Writing for Training Magazine online, Dr. George Watts and Laurie Blazek address a difficult subject that almost no one talks about in professional development: the role ego plays in your leadership style. They don’t pull any punches.
“The ego is the psyche’s trickster”, they write. “It’s the wrong-minded attempt to perceive and project yourself as you wish to be, rather than as you are. To reinforce beliefs and overcome self-doubt, it opportunistically exploits situations to create praise for itself. The ego literally lives by comparisons. When you’re jealous, it’s your ego. When you interrupt and are a poor listener, it’s your ego. When you’re craving attention, it’s your ego. The ego always comes from a place of fear; fear of not being admired, fear of losing power, fear of not being liked, or fear of making a mistake.” Ouch.
The authors say that maturity occurs when you have deep enough self-awareness and self-knowledge that you are significantly less likely to unconsciously project your ego. Only when your ego is safely stored away can we trust you to make mature decisions that put the greater good over your own interests. Without ego, you see things clearly and make decisions based on reality. If your ego is driving the car, you’re headed for a breakdown.
Unfortunately, this kind of decision making is becoming more and more rare. I’d provide examples, but you can see them everywhere in almost any news story. Bad decisions make headlines.
When you’re making hiring decisions, it’s easy to see how your ego can get in the way. Some managers are afraid to hire people they fear are smarter or more ambitious than they are. Eventually, they find their team is filled with risk-averse people who don’t think for themselves. The manager achieves their dream of being the smartest person in the room every day, but at the cost of innovation and true achievement.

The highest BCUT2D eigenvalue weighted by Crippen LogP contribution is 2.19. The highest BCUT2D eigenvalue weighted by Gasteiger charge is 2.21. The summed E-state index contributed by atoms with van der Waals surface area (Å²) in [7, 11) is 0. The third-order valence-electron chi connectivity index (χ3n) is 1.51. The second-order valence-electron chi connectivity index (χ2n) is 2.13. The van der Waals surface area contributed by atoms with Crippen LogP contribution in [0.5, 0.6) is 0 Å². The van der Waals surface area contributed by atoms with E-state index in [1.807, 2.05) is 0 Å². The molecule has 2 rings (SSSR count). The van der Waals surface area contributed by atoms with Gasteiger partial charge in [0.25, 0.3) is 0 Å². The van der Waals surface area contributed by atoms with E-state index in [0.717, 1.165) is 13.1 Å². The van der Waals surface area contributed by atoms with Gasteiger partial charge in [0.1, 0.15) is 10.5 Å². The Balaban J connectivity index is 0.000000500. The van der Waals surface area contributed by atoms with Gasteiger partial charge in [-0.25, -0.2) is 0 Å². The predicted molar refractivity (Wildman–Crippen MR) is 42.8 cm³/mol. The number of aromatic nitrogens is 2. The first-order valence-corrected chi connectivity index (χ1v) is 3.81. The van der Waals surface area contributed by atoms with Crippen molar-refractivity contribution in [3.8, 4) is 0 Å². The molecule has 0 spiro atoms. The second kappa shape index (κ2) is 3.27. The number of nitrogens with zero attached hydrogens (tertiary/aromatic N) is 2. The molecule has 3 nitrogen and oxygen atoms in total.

Some managers hire people they know they can dominate, winning every argument. Without diverse and constructive feedback, they can wind up making bad decisions that no one will have the courage to warn them about. If you have a company where several ego-driven leaders have power, you have a recipe for a toxic workplace filled with power plays and conflict.
The authors are careful to say that having self-confidence and aspiring to be in charge are not unhealthy. It’s when the ego drives you to decisions that protect your self-image at all costs that your confidence and drive become self-destructive.
Ego-based behavior is always driven by fear. Here are some common ways that ego’s fear comes out. Be concerned if you start feeling these things.
- You feel the need to be superior. You start editing your true self, hiding or deceiving people about the parts of yourself you think diminish your stature. Eventually, the perfect façade you show the world becomes a burden that can affect your performance, your mental health – even your physical health. Ironically, you’ll find that people like you more when they see you as a whole, imperfect being. Just like everyone else.
- You feel the need to be right all the time. In fact, sometimes, you’d rather be right than be happy. “I told you so” is a terrible way to run a marriage or business partnership. The ego-driven need to be right means you’re unwilling to change your mind, even when presented with evidence that you should. Stubborn, inflexible attitudes are almost always ego and fear-driven.
- You crave attention and admiration. Your fear of being ignored or disliked can lead you to behavior that is counter to your own wellbeing. Be aware that when you go along with something you know is wrong just so people will like you, you’re headed for trouble. It didn’t work when you were 12, and it won’t work for you now.
- You feel the need to be perfect. Perfectionism is an ego trap that’s insidious because it feels so good. Perfect is seductive and addictive. But it’s impossible to achieve or maintain, and your fear of failure will eventually become so painful you’ll be afraid to try anything new or finish anything you start.
You can recognize ego traps by the bad feeling you get in the pit of your stomach. When you’re feeling defensive or angry at something or someone who is challenging your self-image, ask yourself “What am I afraid of right now?” If you can be honest with yourself in that moment, you can begin to push aside the fear and think for yourself.
Ask yourself, “What am I responsible for right now?” If you can stay focused on that, you’ll be headed in the right direction.